HSBC has announced that it will be revamping its business operations due to falling profitability. The largest bank by assets in Europe has detailed in an announcement that it will be selling its operations in Brazil and Turkey, essentially confirming significant worries about the sustainability of growth in the politically unstable part of emerging economies.
The bank is aiming to cut costs by $4.5 – 5.0 billion over the next couple of years and reduce its Risk Weighted Assets (RWAs) by USD 290bn, including a reduction of Global Banking & Markets RWAs to less than one-third of the total.
HSBC will still maintain a presence in Brazil, but it will only be servicing large corporate entities, catering to their international needs.
While the politically unstable countries have been identified as unnecessary risk, the bank is planning an expansion of its business in the Pearl River Delta in the Chinese province Guangdong and in the ASEAN region.
The company has also announced a total of about 50,000 job cuts, however half of those will be a result of the selling of the operations in Brazil and Turkey. From the remaining 25,000 job cuts, the most are going to occur across the back office operations and IT departments. In the UK, the company plans to shed about 8,000 jobs.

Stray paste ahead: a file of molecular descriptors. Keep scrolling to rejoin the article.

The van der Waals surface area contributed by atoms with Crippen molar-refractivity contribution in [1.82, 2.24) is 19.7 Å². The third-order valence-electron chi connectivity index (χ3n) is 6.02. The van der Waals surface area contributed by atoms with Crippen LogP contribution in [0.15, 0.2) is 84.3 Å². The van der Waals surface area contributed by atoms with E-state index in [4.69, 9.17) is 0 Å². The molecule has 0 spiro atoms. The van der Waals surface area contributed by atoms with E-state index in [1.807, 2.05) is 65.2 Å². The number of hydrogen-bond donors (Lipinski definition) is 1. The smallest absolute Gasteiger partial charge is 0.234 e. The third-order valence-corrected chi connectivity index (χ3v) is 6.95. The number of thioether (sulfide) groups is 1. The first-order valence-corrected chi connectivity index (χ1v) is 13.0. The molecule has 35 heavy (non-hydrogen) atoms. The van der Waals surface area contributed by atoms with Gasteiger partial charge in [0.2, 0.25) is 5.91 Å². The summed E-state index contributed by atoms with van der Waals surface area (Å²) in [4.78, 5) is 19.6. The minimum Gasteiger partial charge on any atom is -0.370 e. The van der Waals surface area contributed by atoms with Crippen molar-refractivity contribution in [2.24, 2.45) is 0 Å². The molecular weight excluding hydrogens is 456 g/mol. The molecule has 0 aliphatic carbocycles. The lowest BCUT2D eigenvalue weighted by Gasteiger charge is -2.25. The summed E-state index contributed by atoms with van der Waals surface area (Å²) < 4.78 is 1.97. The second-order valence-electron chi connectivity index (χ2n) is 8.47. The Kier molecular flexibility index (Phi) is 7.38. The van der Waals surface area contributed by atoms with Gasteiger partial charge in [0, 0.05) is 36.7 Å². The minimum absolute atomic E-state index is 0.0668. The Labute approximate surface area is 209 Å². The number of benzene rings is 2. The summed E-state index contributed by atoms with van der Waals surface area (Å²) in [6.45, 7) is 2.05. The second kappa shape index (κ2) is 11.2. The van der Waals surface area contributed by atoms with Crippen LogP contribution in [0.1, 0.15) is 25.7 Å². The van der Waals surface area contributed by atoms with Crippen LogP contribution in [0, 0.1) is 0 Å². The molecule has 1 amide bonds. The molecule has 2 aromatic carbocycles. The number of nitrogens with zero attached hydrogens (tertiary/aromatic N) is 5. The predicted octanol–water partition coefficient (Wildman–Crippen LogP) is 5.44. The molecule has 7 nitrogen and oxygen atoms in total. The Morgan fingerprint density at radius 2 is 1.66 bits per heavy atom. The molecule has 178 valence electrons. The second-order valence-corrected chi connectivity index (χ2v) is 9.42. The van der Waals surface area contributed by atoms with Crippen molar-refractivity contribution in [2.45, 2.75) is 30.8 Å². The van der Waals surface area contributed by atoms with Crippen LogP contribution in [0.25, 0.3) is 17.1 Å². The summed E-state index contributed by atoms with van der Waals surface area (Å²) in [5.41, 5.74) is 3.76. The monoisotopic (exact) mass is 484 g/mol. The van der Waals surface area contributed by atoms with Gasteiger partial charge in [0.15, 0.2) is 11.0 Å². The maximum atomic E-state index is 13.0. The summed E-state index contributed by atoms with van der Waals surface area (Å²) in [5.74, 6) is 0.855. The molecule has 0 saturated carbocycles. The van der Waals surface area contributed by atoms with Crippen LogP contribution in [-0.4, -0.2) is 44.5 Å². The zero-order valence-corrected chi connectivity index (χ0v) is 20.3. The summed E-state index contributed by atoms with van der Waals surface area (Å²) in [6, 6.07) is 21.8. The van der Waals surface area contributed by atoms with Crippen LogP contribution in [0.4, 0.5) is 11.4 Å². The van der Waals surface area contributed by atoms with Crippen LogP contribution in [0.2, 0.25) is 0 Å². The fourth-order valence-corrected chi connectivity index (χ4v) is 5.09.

The company will focus on asset management and insurance in Asia, aiming to cater to the needs of wealthy individuals in the region.
Aside from foreign exchange, the bank will invest in its Payments and Cash Management, Global Trade and Receivables Finance units. HSBC also plans to leverage its dominant position in renminbi internationalization, which could be a worthwhile bet.
The CEO of HSBC, Stuart Gulliver, commented in the announcement, “We recognise that the world has changed and we need to change with it. The world is increasingly connected, with Asia expected to show high growth and become the centre of global trade over the next decade.”
The company also added that it expects to complete its headquarters review by the end of 2015. A couple of months ago, HSBC stated that it was evaluating the option to change the location of its global headquarters due to its business shifting to Asia. It could be months before somewhat anxious U.K. employees of the company know if the bank is undertaking this major step.